Community input needed |

Community input needed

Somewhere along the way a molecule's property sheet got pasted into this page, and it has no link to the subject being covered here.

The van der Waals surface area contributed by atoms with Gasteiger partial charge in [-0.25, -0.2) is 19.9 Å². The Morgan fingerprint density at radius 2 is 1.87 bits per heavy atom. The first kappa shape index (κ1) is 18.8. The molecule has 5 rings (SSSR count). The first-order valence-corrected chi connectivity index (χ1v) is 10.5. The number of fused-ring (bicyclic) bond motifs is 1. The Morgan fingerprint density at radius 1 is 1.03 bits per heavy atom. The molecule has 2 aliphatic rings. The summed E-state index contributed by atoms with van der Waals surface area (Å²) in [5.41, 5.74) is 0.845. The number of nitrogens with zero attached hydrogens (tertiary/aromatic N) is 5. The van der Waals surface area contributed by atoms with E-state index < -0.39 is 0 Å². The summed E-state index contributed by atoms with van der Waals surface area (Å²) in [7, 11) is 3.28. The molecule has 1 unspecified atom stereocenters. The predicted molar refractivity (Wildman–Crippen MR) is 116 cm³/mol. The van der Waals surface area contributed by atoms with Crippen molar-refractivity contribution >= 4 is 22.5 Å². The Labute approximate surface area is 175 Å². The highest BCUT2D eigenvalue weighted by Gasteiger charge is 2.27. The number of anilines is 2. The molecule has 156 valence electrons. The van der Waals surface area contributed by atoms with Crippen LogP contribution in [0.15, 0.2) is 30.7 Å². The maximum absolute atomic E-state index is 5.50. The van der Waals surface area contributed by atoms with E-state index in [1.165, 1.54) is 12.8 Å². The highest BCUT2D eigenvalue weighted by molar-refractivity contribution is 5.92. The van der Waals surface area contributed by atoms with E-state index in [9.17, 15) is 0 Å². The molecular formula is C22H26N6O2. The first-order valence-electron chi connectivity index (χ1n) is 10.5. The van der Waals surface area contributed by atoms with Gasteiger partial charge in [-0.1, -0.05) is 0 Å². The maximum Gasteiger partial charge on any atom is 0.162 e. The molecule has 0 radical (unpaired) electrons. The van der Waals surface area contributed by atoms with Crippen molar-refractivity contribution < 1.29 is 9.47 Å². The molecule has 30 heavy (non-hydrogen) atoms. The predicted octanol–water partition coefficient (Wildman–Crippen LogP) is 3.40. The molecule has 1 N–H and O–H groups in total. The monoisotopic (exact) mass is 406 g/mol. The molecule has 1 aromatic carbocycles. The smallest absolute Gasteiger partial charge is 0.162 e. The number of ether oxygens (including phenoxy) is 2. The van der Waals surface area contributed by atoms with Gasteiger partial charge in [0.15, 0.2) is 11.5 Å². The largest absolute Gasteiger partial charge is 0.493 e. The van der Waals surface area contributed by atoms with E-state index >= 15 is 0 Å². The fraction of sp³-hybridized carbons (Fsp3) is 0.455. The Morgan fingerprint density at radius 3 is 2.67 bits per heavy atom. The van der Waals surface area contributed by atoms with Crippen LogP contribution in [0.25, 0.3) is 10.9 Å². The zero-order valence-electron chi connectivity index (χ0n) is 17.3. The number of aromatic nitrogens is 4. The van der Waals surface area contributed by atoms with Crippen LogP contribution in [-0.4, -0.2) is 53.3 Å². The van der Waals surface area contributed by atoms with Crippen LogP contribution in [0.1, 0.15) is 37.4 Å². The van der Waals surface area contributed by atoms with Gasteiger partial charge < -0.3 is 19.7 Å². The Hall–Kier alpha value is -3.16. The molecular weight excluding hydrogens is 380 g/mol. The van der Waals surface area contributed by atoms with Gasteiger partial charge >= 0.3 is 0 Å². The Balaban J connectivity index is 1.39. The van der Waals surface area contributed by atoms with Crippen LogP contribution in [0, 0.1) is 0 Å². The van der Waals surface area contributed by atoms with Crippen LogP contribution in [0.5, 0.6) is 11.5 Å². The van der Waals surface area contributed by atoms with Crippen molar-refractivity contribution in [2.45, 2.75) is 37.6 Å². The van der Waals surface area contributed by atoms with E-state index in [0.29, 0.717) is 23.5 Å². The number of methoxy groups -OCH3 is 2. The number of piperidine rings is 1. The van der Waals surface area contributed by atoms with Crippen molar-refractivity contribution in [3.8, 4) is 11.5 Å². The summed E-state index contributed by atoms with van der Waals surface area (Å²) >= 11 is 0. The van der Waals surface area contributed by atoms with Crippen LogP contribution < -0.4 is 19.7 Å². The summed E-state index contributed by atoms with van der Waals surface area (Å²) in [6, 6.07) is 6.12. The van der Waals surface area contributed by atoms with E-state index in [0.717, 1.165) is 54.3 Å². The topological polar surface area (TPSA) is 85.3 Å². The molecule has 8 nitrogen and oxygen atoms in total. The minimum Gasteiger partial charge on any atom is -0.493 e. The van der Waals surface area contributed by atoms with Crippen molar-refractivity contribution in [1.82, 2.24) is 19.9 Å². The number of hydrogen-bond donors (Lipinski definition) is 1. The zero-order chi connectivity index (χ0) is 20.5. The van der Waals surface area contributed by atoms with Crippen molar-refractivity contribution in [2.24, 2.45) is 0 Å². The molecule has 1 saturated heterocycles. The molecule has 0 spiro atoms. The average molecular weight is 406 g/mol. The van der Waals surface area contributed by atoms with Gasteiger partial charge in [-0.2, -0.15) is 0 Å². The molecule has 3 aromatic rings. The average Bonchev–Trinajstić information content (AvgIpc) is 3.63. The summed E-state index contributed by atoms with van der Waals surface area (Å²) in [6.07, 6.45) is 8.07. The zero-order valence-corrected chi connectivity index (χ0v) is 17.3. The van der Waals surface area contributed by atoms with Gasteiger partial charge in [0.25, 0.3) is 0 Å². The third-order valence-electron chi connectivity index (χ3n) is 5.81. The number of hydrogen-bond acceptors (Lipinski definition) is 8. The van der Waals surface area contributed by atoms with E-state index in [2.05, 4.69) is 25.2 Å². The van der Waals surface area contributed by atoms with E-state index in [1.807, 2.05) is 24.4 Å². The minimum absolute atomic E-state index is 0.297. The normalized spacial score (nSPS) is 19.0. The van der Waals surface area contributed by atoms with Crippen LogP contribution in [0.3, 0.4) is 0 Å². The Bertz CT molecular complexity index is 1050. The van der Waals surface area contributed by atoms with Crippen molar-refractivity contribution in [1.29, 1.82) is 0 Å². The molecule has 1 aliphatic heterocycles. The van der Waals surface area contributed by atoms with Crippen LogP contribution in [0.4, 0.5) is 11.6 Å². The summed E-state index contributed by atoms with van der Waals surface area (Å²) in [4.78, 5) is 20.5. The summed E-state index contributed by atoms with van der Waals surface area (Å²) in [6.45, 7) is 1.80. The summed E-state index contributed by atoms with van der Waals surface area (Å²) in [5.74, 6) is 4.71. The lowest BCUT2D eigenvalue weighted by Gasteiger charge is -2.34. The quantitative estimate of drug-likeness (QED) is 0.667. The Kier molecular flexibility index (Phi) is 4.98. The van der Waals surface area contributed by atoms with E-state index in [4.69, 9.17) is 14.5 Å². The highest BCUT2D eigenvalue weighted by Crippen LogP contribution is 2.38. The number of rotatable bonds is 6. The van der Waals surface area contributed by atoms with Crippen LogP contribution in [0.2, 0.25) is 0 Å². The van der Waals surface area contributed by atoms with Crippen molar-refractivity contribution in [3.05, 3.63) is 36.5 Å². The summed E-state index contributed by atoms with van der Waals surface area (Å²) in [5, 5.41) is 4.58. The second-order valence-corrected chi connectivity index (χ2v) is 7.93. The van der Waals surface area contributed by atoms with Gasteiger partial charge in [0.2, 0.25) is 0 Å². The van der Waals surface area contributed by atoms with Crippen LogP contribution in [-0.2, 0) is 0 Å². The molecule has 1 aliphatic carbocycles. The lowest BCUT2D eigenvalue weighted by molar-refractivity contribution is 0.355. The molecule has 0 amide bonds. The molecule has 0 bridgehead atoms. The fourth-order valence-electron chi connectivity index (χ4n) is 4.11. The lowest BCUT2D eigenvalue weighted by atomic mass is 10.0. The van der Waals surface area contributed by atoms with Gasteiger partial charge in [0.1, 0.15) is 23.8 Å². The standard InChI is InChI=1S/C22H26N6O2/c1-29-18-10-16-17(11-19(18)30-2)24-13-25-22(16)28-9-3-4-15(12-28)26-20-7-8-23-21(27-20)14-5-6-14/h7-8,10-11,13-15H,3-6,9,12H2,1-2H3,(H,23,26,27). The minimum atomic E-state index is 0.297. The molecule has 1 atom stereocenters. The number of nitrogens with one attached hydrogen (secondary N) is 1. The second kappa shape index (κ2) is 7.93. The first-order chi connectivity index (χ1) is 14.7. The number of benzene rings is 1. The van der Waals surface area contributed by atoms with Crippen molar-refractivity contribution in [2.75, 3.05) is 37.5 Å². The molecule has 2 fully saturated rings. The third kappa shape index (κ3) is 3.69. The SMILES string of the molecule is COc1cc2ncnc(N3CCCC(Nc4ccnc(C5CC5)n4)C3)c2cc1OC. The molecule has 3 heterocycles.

Dear Editor:The Aspen Skiing Co.’s recent official statement regarding the Entrance to Aspen raises a really important issue that should be widely debated in the context of both the renewed entrance discussion as well as the city’s ongoing study regarding appropriate infill and effective growth management.Skico advocates a pure traffic solution (the “preferred alternative”) to solve the “world-class gridlock” Skico believes is threatening Aspen’s economy and, apparently, the environment as well. The question this position raises is whether it is truly a conscionable environmental (or even an economically sound) response to employ what amounts to an engineering solution to the ill effects of growth. Said another way, the fundamental inquiry and debate that ought to occur is not limited to the narrow issue of how to best increase road capacity to make the vehicular experience more pleasant and less of a “hassle”; rather, the community should discuss whether it wishes to first identify, and then address, the actual source of the problem.A ballot question may be an inappropriate and inaccurate method of gauging community desires at this juncture: The Aspen Area Community Plan is out of date; the city of Aspen is in the midst of regulatory changes that may have the effect of reducing construction traffic; and Pitkin County seems to be out of the picture in terms of addressing its own contribution to the “cluster jam.” The city of Aspen has attempted to foster a community dialogue regarding these issues through the Core Beliefs meetings last year and, now, the Voices on the Entrance community group. Hopefully, at the conclusion of the Voices on the Entrance process, the city will then revisit the Aspen Area Community Plan wherein the community will be afforded the opportunity to comprehensively address its future. If necessary, appropriate ballot questions could be formulated at the conclusion of the plan update.Marcella LarsenAspen